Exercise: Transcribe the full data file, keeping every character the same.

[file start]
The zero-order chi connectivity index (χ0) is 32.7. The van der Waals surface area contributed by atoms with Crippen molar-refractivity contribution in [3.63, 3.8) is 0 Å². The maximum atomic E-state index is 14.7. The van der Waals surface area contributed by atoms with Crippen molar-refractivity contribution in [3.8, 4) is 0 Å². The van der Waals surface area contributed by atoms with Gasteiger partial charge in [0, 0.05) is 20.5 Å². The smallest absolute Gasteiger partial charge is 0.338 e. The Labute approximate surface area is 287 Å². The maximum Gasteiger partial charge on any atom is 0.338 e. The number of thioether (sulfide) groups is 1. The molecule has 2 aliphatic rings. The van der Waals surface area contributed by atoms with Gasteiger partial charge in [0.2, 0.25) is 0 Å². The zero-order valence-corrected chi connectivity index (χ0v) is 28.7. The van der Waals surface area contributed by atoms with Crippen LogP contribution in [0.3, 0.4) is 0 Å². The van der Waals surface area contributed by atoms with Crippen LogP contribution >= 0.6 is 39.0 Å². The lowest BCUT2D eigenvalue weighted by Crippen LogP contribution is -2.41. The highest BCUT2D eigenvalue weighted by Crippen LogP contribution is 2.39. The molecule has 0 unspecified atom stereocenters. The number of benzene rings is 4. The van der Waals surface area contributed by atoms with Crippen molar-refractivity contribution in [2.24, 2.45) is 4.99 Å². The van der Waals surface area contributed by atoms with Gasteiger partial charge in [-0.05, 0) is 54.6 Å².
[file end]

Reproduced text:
The zero-order chi connectivity index (χ0) is 32.7. The van der Waals surface area contributed by atoms with Crippen molar-refractivity contribution in [3.63, 3.8) is 0 Å². The maximum atomic E-state index is 14.7. The van der Waals surface area contributed by atoms with Crippen molar-refractivity contribution in [3.8, 4) is 0 Å². The van der Waals surface area contributed by atoms with Gasteiger partial charge in [0, 0.05) is 20.5 Å². The smallest absolute Gasteiger partial charge is 0.338 e. The Labute approximate surface area is 287 Å². The maximum Gasteiger partial charge on any atom is 0.338 e. The number of thioether (sulfide) groups is 1. The molecule has 2 aliphatic rings. The van der Waals surface area contributed by atoms with Gasteiger partial charge in [0.2, 0.25) is 0 Å². The zero-order valence-corrected chi connectivity index (χ0v) is 28.7. The van der Waals surface area contributed by atoms with Crippen LogP contribution in [0.3, 0.4) is 0 Å². The van der Waals surface area contributed by atoms with Crippen LogP contribution >= 0.6 is 39.0 Å². The lowest BCUT2D eigenvalue weighted by Crippen LogP contribution is -2.41. The highest BCUT2D eigenvalue weighted by Crippen LogP contribution is 2.39. The molecule has 0 unspecified atom stereocenters. The number of benzene rings is 4. The van der Waals surface area contributed by atoms with Crippen molar-refractivity contribution in [2.24, 2.45) is 4.99 Å². The van der Waals surface area contributed by atoms with Gasteiger partial charge in [-0.05, 0) is 54.6 Å².